Late For Work 3/5: Current, Former Ravens React To ‘Bountygate’

Hines ‘would love’ to be a Raven. What does future hold for Evans? Suggs in Hall of Fame.

Posted by Sarah Ellison on Monday, March 5th, 2012 at 9:16 am | Categories: Late For Work, Sarah Ellison

Current, Former Ravens Weigh In On ‘Bountygate’

NFL Commissioner Roger Goodell could hand down one of the harshest punishments ever in the history of the league, reports ESPN, for the New Orleans Saints’ involvement in “Bountygate” – the scheme in which players were paid extra money for injuring opponents and knocking them out of a game.

Now the Associated Press reports the NFL is looking into the possibility that other teams implemented a bounty system.

Asked if he knew of any bounty situation in Baltimore where there may have been monetary value placed on hits, Ravens linebacker Jarret Johnson definitively answered:

No, not that I’m aware of,” Johnson told WBAL 1090 AM.

He admitted that he wasn’t fully aware of the Saints’ situation, but he doesn’t understand how any player could perform well under a bounty system.

“In my mind, if I’m out there thinking about an extra thousand I could get for hitting somebody, I’m probably not playing very well,” he said. “I should be thinking about my coverage, my rush.”

Johnson’s hit on the Steelers’ Ward in the 2011 season-opener will forever be remembered by Ravens fans. Double J put Ward flat on his back with his feet pointing skyward, becoming the No. 1 hit of the season.

Asked if he got extra money for laying out the most-loathed Steeler, Johnson assured he didn’t.

“I’m sure there were a lot of people that wanted to pay me for it, but no, I didn’t get paid,” he said.

Here are other Ravens’, former and current, takes on “Bountygate.”

Brendon Ayanbadejo: Play by the rules and make big hits (Twitter). “Call it a bounty call it a bonus as long as you play within the confines of the game anything goes!!! … Like i said call it what you want, play by the rules, make big plays, make big hits, WIN!!! And celebrate … That’s very rare [to injure opponents].”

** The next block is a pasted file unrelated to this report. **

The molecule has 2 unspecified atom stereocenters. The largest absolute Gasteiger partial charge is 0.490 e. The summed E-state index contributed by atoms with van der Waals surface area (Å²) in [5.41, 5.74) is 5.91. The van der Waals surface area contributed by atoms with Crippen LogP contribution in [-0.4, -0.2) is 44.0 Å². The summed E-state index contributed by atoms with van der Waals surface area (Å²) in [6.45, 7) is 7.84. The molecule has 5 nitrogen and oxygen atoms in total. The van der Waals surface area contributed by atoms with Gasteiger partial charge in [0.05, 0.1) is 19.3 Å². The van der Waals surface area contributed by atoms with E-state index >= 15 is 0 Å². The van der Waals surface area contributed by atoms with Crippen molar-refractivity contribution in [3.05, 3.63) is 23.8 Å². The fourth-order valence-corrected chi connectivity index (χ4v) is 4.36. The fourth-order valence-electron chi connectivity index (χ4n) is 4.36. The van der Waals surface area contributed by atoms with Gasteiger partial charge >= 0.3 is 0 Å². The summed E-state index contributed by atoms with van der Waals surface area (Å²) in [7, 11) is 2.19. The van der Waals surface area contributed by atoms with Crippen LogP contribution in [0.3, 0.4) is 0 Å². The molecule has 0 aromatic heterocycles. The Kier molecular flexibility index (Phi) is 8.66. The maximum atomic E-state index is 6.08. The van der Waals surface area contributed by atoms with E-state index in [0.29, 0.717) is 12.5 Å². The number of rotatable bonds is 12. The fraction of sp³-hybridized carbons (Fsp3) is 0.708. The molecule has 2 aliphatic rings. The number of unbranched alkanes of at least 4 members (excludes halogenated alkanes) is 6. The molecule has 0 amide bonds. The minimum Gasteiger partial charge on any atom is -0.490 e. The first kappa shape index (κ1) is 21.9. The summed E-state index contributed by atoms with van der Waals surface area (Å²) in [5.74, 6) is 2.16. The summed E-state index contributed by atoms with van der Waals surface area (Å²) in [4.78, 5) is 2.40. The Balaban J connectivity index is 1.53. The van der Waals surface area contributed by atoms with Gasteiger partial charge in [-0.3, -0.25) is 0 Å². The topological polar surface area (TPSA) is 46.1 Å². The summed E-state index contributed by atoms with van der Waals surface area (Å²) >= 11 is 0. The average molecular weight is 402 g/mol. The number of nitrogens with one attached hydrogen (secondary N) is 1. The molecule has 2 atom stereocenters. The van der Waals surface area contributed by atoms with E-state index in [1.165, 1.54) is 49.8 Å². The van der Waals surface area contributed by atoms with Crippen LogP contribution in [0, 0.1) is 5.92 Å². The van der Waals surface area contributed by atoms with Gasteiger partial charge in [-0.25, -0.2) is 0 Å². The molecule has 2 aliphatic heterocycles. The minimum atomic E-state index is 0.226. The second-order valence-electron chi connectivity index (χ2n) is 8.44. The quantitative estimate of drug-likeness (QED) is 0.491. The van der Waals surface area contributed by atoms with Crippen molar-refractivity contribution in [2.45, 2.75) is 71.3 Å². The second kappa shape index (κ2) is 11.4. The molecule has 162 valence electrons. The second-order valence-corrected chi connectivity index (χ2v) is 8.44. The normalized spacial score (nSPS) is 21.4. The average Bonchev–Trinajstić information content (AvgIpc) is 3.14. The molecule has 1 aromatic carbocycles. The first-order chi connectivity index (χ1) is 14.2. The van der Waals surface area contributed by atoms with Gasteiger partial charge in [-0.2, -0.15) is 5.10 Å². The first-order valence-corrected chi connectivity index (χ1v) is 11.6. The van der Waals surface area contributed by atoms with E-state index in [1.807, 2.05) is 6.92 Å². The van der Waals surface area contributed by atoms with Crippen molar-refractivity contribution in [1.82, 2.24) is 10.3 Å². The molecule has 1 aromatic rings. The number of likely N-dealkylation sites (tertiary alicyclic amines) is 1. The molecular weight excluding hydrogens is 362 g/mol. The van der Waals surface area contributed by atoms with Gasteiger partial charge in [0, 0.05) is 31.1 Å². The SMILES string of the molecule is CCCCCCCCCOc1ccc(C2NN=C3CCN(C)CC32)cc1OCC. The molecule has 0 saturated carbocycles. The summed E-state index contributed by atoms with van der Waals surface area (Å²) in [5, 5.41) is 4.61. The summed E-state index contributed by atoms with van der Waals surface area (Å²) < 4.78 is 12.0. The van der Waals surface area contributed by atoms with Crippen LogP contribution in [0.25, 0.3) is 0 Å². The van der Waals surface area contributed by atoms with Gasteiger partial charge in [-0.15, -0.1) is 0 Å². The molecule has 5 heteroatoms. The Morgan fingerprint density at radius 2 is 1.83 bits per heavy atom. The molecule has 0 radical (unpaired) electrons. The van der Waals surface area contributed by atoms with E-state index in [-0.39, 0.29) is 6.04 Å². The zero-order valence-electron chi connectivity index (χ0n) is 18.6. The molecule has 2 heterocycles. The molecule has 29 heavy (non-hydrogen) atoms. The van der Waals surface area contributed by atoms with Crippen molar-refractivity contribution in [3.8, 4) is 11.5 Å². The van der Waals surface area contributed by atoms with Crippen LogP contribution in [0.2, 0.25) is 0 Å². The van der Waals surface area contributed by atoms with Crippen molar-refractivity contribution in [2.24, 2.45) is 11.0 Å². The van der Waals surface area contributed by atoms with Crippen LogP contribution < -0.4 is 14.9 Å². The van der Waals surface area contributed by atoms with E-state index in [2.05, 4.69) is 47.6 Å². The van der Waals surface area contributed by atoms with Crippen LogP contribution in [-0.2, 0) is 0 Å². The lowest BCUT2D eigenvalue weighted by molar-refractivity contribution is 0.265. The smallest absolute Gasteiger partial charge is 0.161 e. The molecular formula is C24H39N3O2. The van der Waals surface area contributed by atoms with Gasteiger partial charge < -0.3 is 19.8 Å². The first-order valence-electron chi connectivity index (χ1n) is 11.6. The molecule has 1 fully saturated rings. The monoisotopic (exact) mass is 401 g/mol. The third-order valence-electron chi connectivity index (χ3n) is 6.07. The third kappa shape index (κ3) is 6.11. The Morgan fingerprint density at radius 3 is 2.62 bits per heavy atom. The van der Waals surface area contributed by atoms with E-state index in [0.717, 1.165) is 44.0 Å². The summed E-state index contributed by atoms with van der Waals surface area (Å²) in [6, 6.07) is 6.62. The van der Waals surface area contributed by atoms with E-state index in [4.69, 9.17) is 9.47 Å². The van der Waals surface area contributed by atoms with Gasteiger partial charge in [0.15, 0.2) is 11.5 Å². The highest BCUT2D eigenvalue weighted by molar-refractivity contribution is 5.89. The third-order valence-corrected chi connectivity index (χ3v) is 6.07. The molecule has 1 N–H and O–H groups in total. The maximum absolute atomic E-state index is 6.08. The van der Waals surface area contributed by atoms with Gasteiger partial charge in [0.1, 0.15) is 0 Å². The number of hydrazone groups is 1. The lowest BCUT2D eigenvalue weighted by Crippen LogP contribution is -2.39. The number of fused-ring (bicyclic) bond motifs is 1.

Trevor Pryce: Players get paid for big hits, not injuring opponents (New York Times). “It’s pretty much standard operating procedure. … It is said, yes, knock his helmet off, get an extra $10,000. Or $100,000 if a guy gets carted off the field. That stuff is all said in jest, in a tongue-in-cheek way. It’s like betting on the sun not coming up. It’s not like the Saints are playing against Holy Trinity College. They’re playing against other N.F.L. players. I don’t think teams really mean it that way. Now, a big hit is different. Getting rewarded for a big hit, they do that in college. You get a sticker on your helmet.”

Bart Scott:  Malicious intent would be obvious (New York Times). “You can’t just read the words, you have to know the intent. Knocking someone out doesn’t mean you’re doing something dirty. It’s no different than when the Detroit Pistons played Michael Jordan and every time he went to the hole, they were physical with him. No one was literally trying to hurt him. To a certain extent, the league could investigate every team and find the same exact stuff.”

Rex Ryan: I’ve never coached bounties (New York Daily News): “This is something that is being handled by the NFL office. I’ve never condoned it and I’ve never coached it.”

Pit Columnist: Ward ‘Would Love’ To Be A Raven

This will certainly add fuel to the Hines-to-Baltimore fire.

Pittsburgh Post-Gazette scribe Ed Bouchette told Pittsburgh’s 93.7 FM that he thinks Steelers nemesis Hines Ward “would love to play in Baltimore.”

“I don’t think he’s thinking of legacies right now,” he said of Ward. “These guys want to play… once they quit, they’re done.”

Bouchette said Pittsburgh would have been the “perfect spot” for Ward, but the coaching staff didn’t want him.

The question that begs to be asked is whether the Ravens coaching staff would want the aging veteran.